Paid jobs are becoming unsecure to most of the population in Australia in that there is an introduction of multinomial logit regressions through HILDA calendar analysis. This analysis determines those who are employed, the skills required for the job, those who are moving from one job to another and level of education (Watson, 2008). This issue makes migrants, those with little or no skills and the uneducated to be vulnerable due to the poverty that they face. There is an increase in law wages, which are associated with low skilled personnel due to lack of proper education caused by high levels of poverty. Low wages prevent people from satisfying their needs such as the desire to educate their children, good health services and to meet their basic needs effectively.
Discrimination is also an issue. There is a lot of corruption and discrimination in the job market in Australia. The research depicts that migrants and the non-English speaking groups, in general, are disadvantaged in the job market. Women are also another group that is being discriminated interims in the job market with around 58 percent (Perkins, Scutella and Flatau, 2008). Some individuals may spend year’s unemployed without ever gaining entry into jobs.
The unstable paid jobs would increase crime rates due to poverty. There would be increased mental and physical health problems due to alcoholism to relieve stress. The Australian minimum wage is 672.70 Australian dollars per week (Moase, 2013). Unstable employment would boost the community overdependence on social welfare, and community reliant on social crimes such as terrorism. Another implication is that it would increase government budget in trying to help those who are unemployed rather than using the resources to create more employments for the citizens.
Unemployment is one of the issues that contribute to poverty. Research indicates that more than fifty percent of the Australians are unemployed especially young people. Most of the unemployed young individuals live below the poverty line. This makes them devout their energy into criminal deeds. The unemployed in Australia are known to receive ‘Newstart Allowance’ (Saunders and Wong, 2013). Social policy should seek to address the needs of the unemployed. This can be done by ensuring that welfare targets the unemployed by giving them a monthly earning to ensure that they fend for their basic needs. The importance of social policy is to ensure that the population benefits. Targeting the unemployed ensures that societal problems, such as crime are sorted.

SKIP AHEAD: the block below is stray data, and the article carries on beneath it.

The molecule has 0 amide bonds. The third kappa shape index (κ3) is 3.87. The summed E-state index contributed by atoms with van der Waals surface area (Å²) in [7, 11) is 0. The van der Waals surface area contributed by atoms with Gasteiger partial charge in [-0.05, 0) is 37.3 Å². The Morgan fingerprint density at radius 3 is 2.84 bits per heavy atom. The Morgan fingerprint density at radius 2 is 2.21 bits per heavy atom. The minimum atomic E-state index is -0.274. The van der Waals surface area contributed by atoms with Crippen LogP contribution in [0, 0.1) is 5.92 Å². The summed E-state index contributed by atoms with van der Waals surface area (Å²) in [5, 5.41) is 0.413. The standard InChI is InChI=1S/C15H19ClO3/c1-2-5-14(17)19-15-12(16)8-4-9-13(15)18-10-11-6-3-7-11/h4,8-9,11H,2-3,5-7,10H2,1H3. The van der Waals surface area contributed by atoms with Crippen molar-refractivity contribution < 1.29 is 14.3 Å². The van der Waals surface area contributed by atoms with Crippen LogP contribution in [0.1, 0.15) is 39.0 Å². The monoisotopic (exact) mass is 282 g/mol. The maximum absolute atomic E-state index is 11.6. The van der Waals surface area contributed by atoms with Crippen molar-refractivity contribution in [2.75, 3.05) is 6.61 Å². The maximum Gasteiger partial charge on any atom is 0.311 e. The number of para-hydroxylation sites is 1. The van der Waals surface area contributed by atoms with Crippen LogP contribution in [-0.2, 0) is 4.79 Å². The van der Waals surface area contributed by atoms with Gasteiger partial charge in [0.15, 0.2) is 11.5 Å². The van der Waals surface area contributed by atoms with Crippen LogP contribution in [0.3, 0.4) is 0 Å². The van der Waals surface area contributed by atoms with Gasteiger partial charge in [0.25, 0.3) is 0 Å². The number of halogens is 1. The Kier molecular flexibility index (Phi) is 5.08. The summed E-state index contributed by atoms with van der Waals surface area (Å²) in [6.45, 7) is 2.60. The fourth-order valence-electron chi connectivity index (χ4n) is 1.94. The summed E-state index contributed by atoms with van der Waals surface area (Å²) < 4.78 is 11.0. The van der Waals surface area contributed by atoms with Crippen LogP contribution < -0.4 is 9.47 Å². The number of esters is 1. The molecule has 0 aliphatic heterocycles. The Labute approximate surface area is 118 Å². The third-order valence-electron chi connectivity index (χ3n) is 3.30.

Social policy should seek to reduce poverty. This can be done through job creation and sensitizing the population to seek self-employment opportunities. The population does not have to depend on employment to survive. People can start their own businesses, even if the businesses are small medium-sized enterprises (SMEs) that will help them earn an income and sustain their families. Social policy can help by sensitizing the population by providing ideas for small businesses and encouraging government support through funding so that the groups that are at risk of poverty, such as women and youth are helped to start or grow their own businesses.
- Baum, F. and Duvnjak, A., 2013. The politics of poverty in Australia. Social Alternatives, 32(1), p.12.
- Moase, G., 2018, ‘Why Australians deserve a universal minimum income’, The Guardian.
- Forstater, M., 2015. Working for a better world: Cataloging arguments for the right to employment. Philosophy & Social Criticism, 41(1), pp.61-67.
- Peel, M., 2003. The lowest rung: Voices of Australian poverty. Cambridge University Press.
- Perkins, D., Scutella, R. and Flatau, P., 2008. Introduction to the special issue on low paid work in Australia, realities and responses. Australian Journal of Labor Economics, 11(1), p.1.
- Saunders, P. and Wong, M., 2013. Examining Australian attitudes to inequality and redistribution. The Journal of Australian Political Economy, (71), p.51.
- Saunders, P.G., 2006. A perennial problem: Employment, joblessness and poverty. Social Policy Research Centre.
- Watson, I., 2008. Low paid jobs and unemployment: churning in the Australian labour market, 2001 to 2006. Australian Journal of Labour Economics, 11(1), p.71.
- Ireland, J. (2015, April 21). One million Australians living in poverty – it’s just not good enough. The Sydney Morning Herald.